With the start of this new year, I am looking forward to the new stages my kids are in. My daughter is at the age where every Wednesday she is asking "Are we going to music today?" My son, who was in the baby class last year, is now old enough to actively participate in class. Yesterday he sat in the middle of the circle happily clapping along to all of the songs!
This is one of my kids' favorite activities; Do your kids have a favorite?

Wednesday, September 3, 2008

Old Friends of Mine

I'm kinda piggy-backing off of Donna's blog about friends from this week. She got me thinking about the whole friends thing especially after my Labor Day weekend.

This Labor Day weekend, we invited friends from our college days over to hang out and have some fun. We were non-stop! We went bowling, rode the coasters at Cypress Gardens, and went water skiing at the lake. It was a real blast.

It made us all realize how much we missed each other all these years. We were all so close in our 20's. Later on, we moved away and life just got busy. It was all about work and getting "established". Old Friends had their busy lives, too. Next came our children. Suffice to say, these past few years have been a happy blur. We tried to maintain our friendships, but we were just so tired and really just hanging on day-by-day.

Now, almost 20 years later (I can't believe I can say that), we are starting our old friendships all over again. We are making new memories while talking and laughing about our old ones! It is a special treasure to be able to do that. Even though we are all at different places in our lives, our base friendship has made it possible to just pick up where we all left off. No hard feelings.

I consider us so very blessed to be able to count our many friends both new and old ones. Our new ones know us as the adults we are now. Our old ones know us as those silly kids that loved all things fun - as we still do!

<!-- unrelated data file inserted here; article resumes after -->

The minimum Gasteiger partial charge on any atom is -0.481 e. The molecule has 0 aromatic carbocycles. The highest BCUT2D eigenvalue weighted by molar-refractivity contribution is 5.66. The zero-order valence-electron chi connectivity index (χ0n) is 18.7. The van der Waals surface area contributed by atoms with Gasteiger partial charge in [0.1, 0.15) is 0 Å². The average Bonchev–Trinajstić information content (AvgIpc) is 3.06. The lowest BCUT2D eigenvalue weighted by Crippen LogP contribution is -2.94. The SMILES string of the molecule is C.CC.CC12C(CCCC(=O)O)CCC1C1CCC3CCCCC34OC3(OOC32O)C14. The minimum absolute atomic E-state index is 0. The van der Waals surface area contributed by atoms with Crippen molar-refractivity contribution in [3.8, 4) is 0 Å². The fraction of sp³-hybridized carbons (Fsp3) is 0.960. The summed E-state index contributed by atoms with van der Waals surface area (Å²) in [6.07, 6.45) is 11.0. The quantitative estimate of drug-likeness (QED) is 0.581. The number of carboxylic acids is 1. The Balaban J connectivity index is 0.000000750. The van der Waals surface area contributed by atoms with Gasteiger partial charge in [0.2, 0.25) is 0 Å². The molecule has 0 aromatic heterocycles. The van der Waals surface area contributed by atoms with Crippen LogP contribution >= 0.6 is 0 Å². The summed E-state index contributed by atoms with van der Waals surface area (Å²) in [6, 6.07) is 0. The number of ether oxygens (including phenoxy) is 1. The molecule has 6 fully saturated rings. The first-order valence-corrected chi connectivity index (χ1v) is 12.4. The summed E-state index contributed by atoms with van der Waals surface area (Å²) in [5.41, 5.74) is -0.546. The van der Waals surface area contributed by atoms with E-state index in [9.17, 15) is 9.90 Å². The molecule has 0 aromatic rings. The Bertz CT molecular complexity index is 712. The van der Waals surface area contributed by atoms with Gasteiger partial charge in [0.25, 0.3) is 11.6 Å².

If while you were reading this an old friend popped into your mind, I want to encourage you to consider contacting that friend. Face Book has made it so easy to try to find friends. I found an old friend a few months ago that I've since called. It was great talking to her and I hope to find some more!

Tuesday, September 2, 2008

What's in a Name? With a contest at the end!

Names are a big topic in our house. My own name is a bit strange and I am always being asked about it. My parents had very common names and didn't want there to be 8 other Bryssy's in my class at school. My dad was a preacher's kid (yes, one of those) and didn't want any names from the bible. Finally, they wanted to use letters from my great grandfathers name. So, they made up my name.

My younger sister, has a strange name, too. They found it in a baby name book and changed the spelling to reflect how they wanted it pronounced. I was always mad she had more A's in her name than I did. Weird, I know.

Being a teacher, I wanted an uncommon name for my first child, but old fashioned sounding. I vacillated but finally decided on it after my water broke and I was on the way to the hospital. She shares her middle name with my mom, her Grammy.

Many people have asked me if my son's name is a combination of my name and my husband's. Actually, it's not (although it sounds like it could be), it was my great grandfather's name. His middle name is my husband's grandfather's name.